Mark Terry, PhD

Mark Terry, PhD

Research Fellow, Documentary Film & Global Health

headshot of a man (Mark Terry) in front of a blank wall

Mark Terry is a fellow at the Faculties of Health and Environmental Studies at York University in Toronto. He has worked throughout the global Arctic serving as the Scientist-in-Residence on Adventure Canada’s circumnavigation of Iceland (2018), making the first documented film of a crossing of the Northwest Passage, The Polar Explorer (2011), and teaching at Arctic universities in St. Petersburg and Moscow, Russia. He has also worked in Antarctica with the British Antarctic Survey and the National Antarctic Scientific Center of Ukraine documenting this research in the film The Antarctica Challenge: A Global Warning (2009).

He has been decorated by Queen Elizabeth for this work with her Diamond Jubilee Medal and by The Explorers Club with its Stefansson Medal, the organization's highest honour. He is a Fellow Member of both The Explorers Club and the Royal Canadian Geographical Society. In August 2015, Canadian Geographic Magazine named him one of Canada’s Top 100 Greatest Explorers of all time.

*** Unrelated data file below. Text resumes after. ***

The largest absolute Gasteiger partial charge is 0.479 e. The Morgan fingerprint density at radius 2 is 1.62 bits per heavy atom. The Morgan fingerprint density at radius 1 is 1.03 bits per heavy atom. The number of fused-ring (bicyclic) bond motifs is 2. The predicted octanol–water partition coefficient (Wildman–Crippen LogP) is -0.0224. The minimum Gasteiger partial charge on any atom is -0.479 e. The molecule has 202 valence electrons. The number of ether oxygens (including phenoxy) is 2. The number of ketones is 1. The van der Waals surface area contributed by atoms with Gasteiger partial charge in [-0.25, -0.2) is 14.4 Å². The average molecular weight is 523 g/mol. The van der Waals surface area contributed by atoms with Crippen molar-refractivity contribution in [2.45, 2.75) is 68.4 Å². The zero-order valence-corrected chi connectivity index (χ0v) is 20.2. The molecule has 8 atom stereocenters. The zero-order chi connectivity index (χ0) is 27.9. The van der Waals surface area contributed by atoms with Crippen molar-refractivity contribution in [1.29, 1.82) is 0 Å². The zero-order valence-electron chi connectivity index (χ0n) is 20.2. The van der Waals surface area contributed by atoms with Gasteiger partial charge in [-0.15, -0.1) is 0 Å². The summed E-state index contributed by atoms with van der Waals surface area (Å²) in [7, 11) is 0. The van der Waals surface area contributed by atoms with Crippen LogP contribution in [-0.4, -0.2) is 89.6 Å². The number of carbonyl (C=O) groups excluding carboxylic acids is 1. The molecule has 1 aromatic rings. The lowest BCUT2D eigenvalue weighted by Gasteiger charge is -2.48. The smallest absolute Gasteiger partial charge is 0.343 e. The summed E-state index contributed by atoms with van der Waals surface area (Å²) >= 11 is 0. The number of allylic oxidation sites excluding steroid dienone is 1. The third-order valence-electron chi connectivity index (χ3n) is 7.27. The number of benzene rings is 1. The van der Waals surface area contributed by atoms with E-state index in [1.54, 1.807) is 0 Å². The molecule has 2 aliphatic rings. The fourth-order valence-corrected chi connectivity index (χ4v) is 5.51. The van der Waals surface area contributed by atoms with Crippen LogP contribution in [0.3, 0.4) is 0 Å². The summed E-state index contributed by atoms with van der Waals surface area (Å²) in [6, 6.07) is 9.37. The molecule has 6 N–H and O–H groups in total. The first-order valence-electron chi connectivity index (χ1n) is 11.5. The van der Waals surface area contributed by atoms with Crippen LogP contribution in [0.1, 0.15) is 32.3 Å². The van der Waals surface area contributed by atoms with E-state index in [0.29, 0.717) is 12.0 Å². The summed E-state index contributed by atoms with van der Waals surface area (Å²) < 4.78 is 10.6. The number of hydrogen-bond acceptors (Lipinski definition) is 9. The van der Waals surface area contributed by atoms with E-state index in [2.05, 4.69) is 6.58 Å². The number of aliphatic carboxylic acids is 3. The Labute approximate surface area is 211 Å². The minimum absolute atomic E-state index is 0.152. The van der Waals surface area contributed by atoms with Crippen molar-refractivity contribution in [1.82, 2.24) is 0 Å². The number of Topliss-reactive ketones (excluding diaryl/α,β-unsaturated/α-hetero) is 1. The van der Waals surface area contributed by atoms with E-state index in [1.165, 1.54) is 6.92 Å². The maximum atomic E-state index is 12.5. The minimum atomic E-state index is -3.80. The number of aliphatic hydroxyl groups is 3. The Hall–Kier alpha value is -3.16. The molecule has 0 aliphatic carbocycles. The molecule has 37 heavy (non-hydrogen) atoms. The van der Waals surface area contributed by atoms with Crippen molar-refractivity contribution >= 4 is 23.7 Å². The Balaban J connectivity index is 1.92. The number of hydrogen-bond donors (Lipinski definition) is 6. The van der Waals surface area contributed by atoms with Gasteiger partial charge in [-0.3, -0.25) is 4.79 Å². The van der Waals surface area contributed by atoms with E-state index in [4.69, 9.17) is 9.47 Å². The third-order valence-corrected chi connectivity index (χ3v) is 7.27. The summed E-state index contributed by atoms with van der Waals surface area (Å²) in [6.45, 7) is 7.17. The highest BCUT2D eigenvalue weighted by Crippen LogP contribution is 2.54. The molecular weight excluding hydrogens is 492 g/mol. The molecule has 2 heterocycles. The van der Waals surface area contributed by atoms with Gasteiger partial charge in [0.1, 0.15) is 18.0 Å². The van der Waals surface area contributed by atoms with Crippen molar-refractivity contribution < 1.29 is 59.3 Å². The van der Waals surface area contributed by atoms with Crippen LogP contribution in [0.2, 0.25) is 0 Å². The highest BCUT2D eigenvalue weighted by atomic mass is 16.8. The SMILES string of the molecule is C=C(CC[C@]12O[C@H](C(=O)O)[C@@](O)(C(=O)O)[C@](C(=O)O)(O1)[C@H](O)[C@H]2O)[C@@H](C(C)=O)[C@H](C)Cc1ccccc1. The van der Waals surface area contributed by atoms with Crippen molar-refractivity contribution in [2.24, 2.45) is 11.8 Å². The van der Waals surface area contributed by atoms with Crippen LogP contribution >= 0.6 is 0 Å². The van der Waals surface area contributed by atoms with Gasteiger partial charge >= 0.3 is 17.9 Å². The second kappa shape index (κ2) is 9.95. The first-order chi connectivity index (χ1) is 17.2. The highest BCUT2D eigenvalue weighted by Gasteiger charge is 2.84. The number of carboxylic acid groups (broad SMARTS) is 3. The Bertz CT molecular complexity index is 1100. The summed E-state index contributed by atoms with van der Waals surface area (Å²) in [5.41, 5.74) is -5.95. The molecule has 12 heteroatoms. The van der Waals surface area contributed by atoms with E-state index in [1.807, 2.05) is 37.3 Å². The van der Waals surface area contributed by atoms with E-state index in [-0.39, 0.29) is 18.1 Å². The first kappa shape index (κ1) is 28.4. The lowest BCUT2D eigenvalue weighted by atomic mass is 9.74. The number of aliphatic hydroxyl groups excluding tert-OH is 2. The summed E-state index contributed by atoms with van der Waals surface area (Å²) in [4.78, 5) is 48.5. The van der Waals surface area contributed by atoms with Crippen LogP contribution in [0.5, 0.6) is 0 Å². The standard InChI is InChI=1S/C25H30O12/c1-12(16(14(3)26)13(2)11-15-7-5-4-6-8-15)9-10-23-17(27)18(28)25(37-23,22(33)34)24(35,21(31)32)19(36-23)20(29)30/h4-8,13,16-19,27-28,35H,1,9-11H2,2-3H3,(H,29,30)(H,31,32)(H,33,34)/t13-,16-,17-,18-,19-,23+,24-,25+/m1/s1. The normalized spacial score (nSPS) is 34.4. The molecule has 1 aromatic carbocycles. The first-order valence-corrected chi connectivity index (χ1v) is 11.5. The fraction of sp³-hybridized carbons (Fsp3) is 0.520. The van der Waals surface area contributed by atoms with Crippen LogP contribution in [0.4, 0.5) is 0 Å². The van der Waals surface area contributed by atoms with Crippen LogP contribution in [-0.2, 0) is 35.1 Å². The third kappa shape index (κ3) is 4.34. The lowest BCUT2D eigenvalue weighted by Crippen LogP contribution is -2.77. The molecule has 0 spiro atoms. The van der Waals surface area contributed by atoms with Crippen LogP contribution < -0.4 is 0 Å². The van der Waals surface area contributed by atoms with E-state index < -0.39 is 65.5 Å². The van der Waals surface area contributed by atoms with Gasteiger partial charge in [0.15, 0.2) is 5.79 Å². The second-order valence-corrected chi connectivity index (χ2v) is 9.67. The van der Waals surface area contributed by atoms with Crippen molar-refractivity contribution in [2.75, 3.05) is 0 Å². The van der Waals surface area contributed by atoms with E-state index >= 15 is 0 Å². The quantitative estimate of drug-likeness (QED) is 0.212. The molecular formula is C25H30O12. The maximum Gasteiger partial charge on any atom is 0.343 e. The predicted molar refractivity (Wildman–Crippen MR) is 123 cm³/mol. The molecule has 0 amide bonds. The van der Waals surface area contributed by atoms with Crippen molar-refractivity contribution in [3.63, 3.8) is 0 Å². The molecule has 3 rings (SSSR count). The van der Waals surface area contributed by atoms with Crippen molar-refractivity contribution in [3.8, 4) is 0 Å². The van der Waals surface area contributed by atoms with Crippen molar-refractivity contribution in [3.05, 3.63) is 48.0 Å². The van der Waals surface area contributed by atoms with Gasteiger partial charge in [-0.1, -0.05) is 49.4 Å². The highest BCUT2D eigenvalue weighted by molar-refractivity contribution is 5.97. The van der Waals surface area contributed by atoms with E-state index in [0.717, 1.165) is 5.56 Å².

Mark has worked with the United Nations since 2009 on the Youth Climate Report, providing films of global scientific research to its annual climate summits known as the COP conferences. His pioneering work in documentary remediation for the UN earned him the Gemini Humanitarian Award from the Academy of Canadian Cinema and Television. His current work with GIS mapping was recently nominated by the UN for its Sustainability Development Goals Action Award. He is also currently completing a documentary film The Changing Face of Iceland, about the effects of climate change on the Arctic island nation.

As a member of The Explorers Club, the Royal Canadian Geographical Society, the Canadian Council for Geographic Education, the Canadian Network for Environmental Education and Communication, the Royal Canadian Geographical Society, Mark teaches and speaks regularly about the environmental issues affecting the fragile eco-systems of the polar regions and, by extension, the world.



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